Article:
Pakistan’s former Chief Executive and President, General Pervez Musharraf (born on 11 August 1943) is a Pakistani politician and a retired four-star general of the Pakistan Army. During his term of office as Chief Executive, Pervez Musharraf was aided by his self-chosen team of experts, who took various measures for the country’s economic revival, devolution of power, accountability, and women’s empowerment, and democratic consolidation. Despite his military credentials, Musharraf aimed at holding elections to form a civilian government. However, when most people seem to have a love-hate attitude towards Musharraf, there is a need to take a neutral view of his steps and reforms. People ask questions about his credentials as a patriotic, forward-looking leader, his shortcomings, and his mixed legacy of economic development and political engineering.

The tenure of President Pervez Musharraf was an era of hope, expectations, and accomplishments. GDP growth which was 3.9% in 1999 grew at an average rate of 6% per annum during the period from 2000-2007. This created an attractive place and expectations for private foreign investment. During eight years, Pakistan registered enormous growth in FDI which amounted to more than 13 billion US dollars. The economy was demonstrating a positive trend in all facets. The economy expanded at an average of 7% per annum during Musharraf’s last four years.

The economic growth touched a record level of 9% in 2004-5, The exchange rate remained stable despite trade and current account deficits, clearly indicating strong inflows of external resources. Exchange reserves crossed the USD 16 billion mark. The banking sector was showing extremely positive trends. Major regional banks had shown their keenness to make their presence felt in Pakistan. Some of the leading banks of South East Asia were desperate to benefit from the boomlike situation in Pakistan and make Pakistan their base to do business with the neighboring countries. Banks and institutions which traditionally were known for lagging behind demonstrated extraordinary performance. One example is the Agriculture Development Bank of Pakistan (ADBP) which ranked in the D category in 2001. It was restructured with the support of the Asian Development Bank and with its new face with the name of Zarai Taraqiati Bank Limited (ZTBL), it shot up in performance and accomplishments. The result was that the bank in 2004 was rated as AAA. This indeed was a remarkable accomplishment of a bank that earlier was not known for its performance largely owing to poor management-labor relations. Within three to four years it moved from the D category to AAA. Since then it is moving in this range of accomplishments.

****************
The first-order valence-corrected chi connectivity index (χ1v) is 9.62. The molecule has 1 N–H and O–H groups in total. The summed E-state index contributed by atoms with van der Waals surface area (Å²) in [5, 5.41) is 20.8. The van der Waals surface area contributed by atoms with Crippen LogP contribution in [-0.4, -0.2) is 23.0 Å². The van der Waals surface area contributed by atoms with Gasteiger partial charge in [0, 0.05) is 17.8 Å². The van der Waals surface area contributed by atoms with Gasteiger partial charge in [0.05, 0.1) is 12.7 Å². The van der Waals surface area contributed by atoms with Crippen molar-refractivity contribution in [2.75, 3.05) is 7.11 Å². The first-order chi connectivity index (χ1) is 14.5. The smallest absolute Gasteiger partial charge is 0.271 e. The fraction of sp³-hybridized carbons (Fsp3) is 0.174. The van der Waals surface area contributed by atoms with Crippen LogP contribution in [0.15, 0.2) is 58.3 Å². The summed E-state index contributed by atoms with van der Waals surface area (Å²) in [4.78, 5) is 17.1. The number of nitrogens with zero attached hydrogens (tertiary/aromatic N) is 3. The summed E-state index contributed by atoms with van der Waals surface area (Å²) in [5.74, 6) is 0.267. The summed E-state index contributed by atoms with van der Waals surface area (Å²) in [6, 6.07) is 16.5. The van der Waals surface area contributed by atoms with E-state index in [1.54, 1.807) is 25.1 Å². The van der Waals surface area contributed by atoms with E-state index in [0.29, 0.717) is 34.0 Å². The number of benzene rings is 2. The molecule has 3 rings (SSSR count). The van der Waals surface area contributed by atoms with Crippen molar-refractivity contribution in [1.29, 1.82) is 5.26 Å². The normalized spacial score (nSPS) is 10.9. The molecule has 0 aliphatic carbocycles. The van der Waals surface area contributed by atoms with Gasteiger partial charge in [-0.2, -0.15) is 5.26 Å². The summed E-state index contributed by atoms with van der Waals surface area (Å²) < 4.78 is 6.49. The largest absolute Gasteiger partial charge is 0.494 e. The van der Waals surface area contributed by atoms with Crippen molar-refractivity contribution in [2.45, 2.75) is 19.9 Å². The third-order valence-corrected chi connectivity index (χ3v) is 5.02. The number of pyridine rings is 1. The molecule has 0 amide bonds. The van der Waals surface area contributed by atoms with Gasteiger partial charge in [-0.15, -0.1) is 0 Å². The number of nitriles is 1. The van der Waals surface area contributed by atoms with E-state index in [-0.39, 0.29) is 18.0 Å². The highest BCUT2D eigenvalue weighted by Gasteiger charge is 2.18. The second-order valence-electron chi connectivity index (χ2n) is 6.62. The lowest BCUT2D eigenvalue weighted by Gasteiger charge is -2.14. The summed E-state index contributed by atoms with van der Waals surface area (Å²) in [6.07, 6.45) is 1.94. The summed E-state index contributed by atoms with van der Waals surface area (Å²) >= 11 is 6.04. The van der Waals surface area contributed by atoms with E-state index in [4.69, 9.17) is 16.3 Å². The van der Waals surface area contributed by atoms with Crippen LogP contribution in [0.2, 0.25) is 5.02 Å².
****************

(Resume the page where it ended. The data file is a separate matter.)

In short, the country showed that given the right leadership and appropriate development-oriented policies it has the potential to provide remarkable results for its people. These two requirements were provided by President Pervez Musharraf during his tenure.

To understand people’s love-hate attitude it is important to examine how Musharraf got into power. His reforms were robust and he underwent great pressure to get his bold measures going.

On October 12, 1999, while Musharraf was out of the country in Sri Lanka, Sharif dismissed him and tried to prevent the plane carrying Musharraf home, from landing at the Karachi airport. Sharif tried to hijack the plane but the armed forces securitized the COAS at all costs. The hijacking of his plane sets an ugly history in the politics of Pakistan. In response, General Musharraf declared an emergency in the country and the political government was dismissed. With that, he became the 10th President of Pakistan after the successful military takeover of the federal government. But what led to the differences between him and Sharif?
One of the significant differences was Prime Minister Sharif’s choice of Lt. General Ziauddin as the new COAS. That decision departed from tradition in a big way considering that no DG-ISI had ever become the army chief till then in Pakistan. \Lt. General Ziauddin belonged to the Corps of Engineers and was not from the fighting arms or the mainstream such as the infantry, armored corps, or artillery. To that extent, he was a technocrat and did not belong to the army’s mainstream of general officers from among whom the future COAS is chosen. Perhaps Nawaz Sharif, after successful attempts at meddling with the military leadership, had developed the confidence to dismiss Pervez Musharraf. Earlier, he had managed the exit of the former COAS General Jehangir Karamat in October 1998, and later, of Chief of Naval Staff Admiral Fasih Bokhari, without any hiccups. So Sharif had probably hoped that this time too, sacking General Musharraf would go smoothly which, however, was not to be. Instead, the turn of events proved disastrous for the prime minister.